A research group of the UPV/EHU-University of the Basque Country has used a material known as chitosan, made from crustacean shells, to substitute petroleum by-products.
Riverbanks and oceans are full of plastic; there are bits of this material in the organism of a large number of fish, etc. Packaging and wrappers made from petroleum by-products are seriously damaging the environment. The search for less harmful materials has driven many pieces of research; among them that of Itsaso Leceta.
This researcher has shown in her work entitled “Quality attributes of map packaged ready-to-eat baby carrots by using chitosan-based coatings,” that chitosan films are effective in preserving some of the properties of carrots as well as in preserving them longer. What is more, chitosan films are less harmful for the environment than those made of plastic in various impact categories.
Food items are covered with plastic films to make them last longer and protect them from microbes. The environment, however, is seriously affected by the use of this material. The plastic bottles and films present everywhere in our civilization take between 100 and 400 years to degrade. So the quest for alternative materials to plastics produced from petroleum is an environmental priority.
Chitosan film is better than plastic film in terms of the environmental impact, in a range of categories, but that does not mean it does not pollute. The manufacturing of chitosan, unlike the production of conventional plastics, has yet to be optimised
Itsaso Leceta, researcher, UPV/EHU-University of the Basque Country
Various products and substances are used to manufacture these materials: cellulose, potatoes, etc.; and in this case, chitosan.
“Chitosan is made out of the shells of prawns, king prawns and other crustaceans. The environment benefits from the use of this waste material and, what is more, the resulting product, chitosan, is biodegradable,” said Leceta.
“Chitosan also has antimicrobial properties, so it is highly suited to the food industry, as it reduces the microbial load -in this case- of carrots. That is why their properties have been preserved better,” added the researcher.
Which is better: the devil or the deep blue sea?
Although the results of laboratory tests have been satisfactory, the massive industrial use of chitosan for packaging food is a distant goal.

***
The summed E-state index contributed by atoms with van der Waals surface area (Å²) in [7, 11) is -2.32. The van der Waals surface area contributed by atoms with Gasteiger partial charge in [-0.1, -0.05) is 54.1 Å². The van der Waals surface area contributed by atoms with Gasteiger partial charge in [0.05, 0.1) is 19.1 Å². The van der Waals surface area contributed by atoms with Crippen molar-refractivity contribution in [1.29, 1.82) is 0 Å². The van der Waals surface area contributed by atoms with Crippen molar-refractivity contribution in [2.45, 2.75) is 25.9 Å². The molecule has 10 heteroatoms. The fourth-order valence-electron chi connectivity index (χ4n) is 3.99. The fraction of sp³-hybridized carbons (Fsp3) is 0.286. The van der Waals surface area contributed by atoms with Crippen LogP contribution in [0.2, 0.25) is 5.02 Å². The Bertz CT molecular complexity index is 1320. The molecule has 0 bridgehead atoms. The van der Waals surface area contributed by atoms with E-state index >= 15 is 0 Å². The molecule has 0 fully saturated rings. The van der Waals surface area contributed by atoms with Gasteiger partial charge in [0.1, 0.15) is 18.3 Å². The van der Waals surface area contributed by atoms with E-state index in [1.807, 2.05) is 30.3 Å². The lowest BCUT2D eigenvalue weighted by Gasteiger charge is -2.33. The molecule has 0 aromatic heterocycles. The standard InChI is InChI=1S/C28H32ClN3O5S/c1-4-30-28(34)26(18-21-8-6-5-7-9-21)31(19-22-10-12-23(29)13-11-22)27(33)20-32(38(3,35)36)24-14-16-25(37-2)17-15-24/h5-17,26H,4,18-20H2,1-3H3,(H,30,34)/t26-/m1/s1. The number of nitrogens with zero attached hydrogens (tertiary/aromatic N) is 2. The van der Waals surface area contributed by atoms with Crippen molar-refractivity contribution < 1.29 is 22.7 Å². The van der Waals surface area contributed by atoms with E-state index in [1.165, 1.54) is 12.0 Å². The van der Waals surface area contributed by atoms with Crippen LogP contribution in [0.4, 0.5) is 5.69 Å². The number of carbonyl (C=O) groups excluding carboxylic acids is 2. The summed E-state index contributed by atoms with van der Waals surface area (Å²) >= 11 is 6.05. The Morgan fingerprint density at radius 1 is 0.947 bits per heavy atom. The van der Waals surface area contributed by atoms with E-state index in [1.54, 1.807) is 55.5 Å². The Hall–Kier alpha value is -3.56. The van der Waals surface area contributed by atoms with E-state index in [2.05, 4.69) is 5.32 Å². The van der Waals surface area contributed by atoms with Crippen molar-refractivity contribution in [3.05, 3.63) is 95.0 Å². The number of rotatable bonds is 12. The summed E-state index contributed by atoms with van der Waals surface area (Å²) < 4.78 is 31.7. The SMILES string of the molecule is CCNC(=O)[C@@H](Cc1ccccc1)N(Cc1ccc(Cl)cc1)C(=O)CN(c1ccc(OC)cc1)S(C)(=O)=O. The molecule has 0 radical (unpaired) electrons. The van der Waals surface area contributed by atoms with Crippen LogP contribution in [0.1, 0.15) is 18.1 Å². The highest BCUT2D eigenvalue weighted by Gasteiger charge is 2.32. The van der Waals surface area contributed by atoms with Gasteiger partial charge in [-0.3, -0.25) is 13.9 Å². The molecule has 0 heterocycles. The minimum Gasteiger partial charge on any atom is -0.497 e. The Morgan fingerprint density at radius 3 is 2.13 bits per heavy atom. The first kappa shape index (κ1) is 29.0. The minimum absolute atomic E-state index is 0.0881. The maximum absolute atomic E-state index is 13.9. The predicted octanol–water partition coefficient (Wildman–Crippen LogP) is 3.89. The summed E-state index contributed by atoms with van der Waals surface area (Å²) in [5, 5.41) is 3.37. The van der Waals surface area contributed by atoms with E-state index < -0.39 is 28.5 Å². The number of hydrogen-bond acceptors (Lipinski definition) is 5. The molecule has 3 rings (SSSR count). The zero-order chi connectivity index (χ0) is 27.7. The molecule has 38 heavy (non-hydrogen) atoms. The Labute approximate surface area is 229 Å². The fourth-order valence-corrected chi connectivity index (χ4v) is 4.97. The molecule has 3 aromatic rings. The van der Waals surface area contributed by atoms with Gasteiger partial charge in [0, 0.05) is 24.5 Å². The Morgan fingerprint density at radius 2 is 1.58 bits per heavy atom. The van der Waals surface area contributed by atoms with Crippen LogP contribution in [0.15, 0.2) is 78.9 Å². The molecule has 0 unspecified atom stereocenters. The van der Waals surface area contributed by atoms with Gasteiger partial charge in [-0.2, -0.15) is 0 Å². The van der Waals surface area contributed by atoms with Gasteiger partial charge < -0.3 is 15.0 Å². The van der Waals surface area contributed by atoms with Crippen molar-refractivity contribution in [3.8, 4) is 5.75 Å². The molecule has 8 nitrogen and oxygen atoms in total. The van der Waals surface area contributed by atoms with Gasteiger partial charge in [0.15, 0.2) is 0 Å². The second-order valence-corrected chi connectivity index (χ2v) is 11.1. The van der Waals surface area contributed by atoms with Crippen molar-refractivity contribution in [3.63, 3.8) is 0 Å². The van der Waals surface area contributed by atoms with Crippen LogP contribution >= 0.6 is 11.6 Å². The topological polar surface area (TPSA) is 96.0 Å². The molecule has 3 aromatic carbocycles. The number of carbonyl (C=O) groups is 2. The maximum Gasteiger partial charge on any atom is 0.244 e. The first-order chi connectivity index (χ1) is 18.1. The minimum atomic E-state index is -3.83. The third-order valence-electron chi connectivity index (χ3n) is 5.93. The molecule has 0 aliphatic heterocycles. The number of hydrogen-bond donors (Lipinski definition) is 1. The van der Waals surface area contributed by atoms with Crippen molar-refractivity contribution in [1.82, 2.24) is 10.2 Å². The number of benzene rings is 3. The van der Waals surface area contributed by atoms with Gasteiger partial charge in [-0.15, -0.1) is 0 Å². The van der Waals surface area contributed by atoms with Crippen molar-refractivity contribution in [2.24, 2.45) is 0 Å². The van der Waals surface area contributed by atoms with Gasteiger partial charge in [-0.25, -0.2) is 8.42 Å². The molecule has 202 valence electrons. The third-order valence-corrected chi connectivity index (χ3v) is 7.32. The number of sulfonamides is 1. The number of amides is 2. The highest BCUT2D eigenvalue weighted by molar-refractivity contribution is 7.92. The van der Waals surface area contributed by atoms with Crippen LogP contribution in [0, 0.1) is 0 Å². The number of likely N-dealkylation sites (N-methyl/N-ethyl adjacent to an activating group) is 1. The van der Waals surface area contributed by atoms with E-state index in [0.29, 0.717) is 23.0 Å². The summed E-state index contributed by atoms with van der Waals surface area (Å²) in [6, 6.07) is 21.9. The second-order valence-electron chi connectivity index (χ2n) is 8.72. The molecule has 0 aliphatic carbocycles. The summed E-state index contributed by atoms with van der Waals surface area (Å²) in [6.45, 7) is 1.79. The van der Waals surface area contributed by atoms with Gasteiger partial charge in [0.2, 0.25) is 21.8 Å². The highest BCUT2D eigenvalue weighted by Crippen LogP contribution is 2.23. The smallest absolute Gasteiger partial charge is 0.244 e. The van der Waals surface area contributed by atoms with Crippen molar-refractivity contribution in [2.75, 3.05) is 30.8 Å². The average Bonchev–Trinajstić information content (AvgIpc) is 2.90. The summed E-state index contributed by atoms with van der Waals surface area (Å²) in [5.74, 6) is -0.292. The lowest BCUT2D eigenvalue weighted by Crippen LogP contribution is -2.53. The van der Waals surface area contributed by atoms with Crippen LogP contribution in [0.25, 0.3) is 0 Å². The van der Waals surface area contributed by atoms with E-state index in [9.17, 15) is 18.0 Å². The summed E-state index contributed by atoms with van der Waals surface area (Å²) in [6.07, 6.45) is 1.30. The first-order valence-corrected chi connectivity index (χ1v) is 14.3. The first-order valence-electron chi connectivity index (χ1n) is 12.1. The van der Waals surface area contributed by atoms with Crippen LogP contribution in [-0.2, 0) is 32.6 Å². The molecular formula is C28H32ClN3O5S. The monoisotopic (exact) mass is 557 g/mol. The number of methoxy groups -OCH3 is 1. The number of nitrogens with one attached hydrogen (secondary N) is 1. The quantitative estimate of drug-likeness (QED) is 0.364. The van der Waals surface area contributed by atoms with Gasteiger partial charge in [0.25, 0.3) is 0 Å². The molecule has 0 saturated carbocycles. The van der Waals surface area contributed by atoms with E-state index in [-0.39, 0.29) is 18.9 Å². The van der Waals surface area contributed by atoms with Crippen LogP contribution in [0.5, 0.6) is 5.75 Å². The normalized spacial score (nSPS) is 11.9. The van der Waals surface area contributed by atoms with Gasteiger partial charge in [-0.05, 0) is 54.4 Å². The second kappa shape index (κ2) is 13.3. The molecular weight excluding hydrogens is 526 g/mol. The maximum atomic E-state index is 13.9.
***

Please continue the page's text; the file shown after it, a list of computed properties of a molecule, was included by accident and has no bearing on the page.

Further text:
“We have to go on conducting research. Just as with renewable energies, it is better to have various options -to produce a mix- rather than just to have only one. You have to work with different polymers, to reduce the use of petroleum-based materials as much as possible,” said Leceta.
In any case, she rates the work done positively: “If we take into consideration the whole life cycle, in many environmental categories our material is better than that which is manufactured using petroleum by-products. The key is the environment, and that has been the cornerstone of my thesis. If we don’t manage to manufacture a material that is better from the environmental perspective, there will be no point in our work.”
But not all that glitters is gold, and this is what Leceta too believes: “Chitosan film is better than plastic film in terms of the environmental impact, in a range of categories, but that does not mean it does not pollute. The manufacturing of chitosan, unlike the production of conventional plastics, has yet to be optimised. Once it has been optimised, the environmental impact of chitosan will be reduced even further.”
In short, every option has its downside, so the one that causes the least damage has to be chosen: “There is a saying about what is ‘better’, the devil or the deep blue sea. Well, we, too, often have to opt for the lesser evil,” said the researcher.
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